Read all here:

The Guardian
8 Mar 2022
by Lorenzo Tondo
Rights and freedom is supported by
Humanity United
<<Rights and freedom
From Taliban bullets to Russian bombs: war chases Afghan refugee across Europe. Masouma Tajik thought she had found safety and a new life – but six months later Putin’s invasion has forced her to flee again. week ago, Masouma Tajik found herself running for her life for the second time in six months. Evacuated from Kabul after the Taliban takeover of Afghanistan, she was now fleeing another country in another continent, this time to escape Russian bombs and bullets. A software engineer and data analyst, 23-year-old Tajik says the shock and trauma of finding herself in another war zone has shaken her sense of reality. <Sometimes, when I close my eyes, everything seems surreal,> she says, from the Polish capital Warsaw where she has finally found a place of relative safety. <When I was on my way to the Polish border from Lviv, I saw scenes which took me back to my evacuation in Kabul. Every time I saw these scenes, I felt deja vu. I had the feeling I had lived through this before. I couldn’t believe that. I left my family and friends in Afghanistan a few months before, and I was now leaving my friends in Ukraine.>
War and conflict have followed her since birth. She was born a refugee in Tehran, after her family, who are Hazara, an ethnic minority persecuted in Afghanistan, were forced to leave their home. After the family returned, and despite all the obstacles stacked against her because of her gender and ethnicity, she managed to win a scholarship to the American University of Afghanistan and became one of the top students in her class. Last August, Tajik was studying and living in Kabul when the Taliban arrived at the gates of the city on 14 August. Within 24 hours, thousands of Afghans who once felt protected by the Afghan National Army and the US military found themselves living under Taliban law. As a Hazara and a professional woman, Tajik was a target. <My boss called me to tell me that I had to leave the city and that he had found a way to get us out,> she says. Along with thousands of other desperate Afghans she managed to make it to Kabul airport where a chaotic evacuation effort was under way. <When we entered the airport, the situation was getting worse. The case was dire, with the Taliban beating people on the run. I was whipped by a group of Taliban. I was terrified.>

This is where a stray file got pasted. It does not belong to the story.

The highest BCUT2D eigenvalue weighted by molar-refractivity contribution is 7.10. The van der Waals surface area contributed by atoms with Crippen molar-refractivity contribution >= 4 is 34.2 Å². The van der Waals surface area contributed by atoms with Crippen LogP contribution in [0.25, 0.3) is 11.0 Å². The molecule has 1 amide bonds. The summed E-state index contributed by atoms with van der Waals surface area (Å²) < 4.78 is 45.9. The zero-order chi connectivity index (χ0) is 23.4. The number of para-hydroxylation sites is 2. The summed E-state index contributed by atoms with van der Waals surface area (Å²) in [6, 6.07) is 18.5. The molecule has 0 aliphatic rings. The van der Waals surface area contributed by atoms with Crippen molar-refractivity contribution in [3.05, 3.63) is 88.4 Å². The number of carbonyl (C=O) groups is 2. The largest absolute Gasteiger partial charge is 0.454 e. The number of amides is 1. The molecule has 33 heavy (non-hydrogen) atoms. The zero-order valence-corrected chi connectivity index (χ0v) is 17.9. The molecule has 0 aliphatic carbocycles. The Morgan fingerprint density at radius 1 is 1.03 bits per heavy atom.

After days of waiting, on 21 August, Tajik, carrying only a backpack containing a laptop and Elif Shafak’s book The Forty Rules of Love, managed to find a seat on a plane bound for Kyiv. Alone in a strange city with a different language and living as a refugee, she began to try to rebuild her life. <After a few months, I found myself jobless because the company I worked for was closing down,> she says. <But I didn’t give up and got another remote job as a data analyst for a Serbian company.> Six months later, as Tajik was starting to make friends, her life imploded without warning, once more. On 24 February, Vladimir Putin ordered his troops to invade Ukraine and head for Kyiv, which was hit by the first airstrikes soon after. For Tajik, it was time to escape again.>>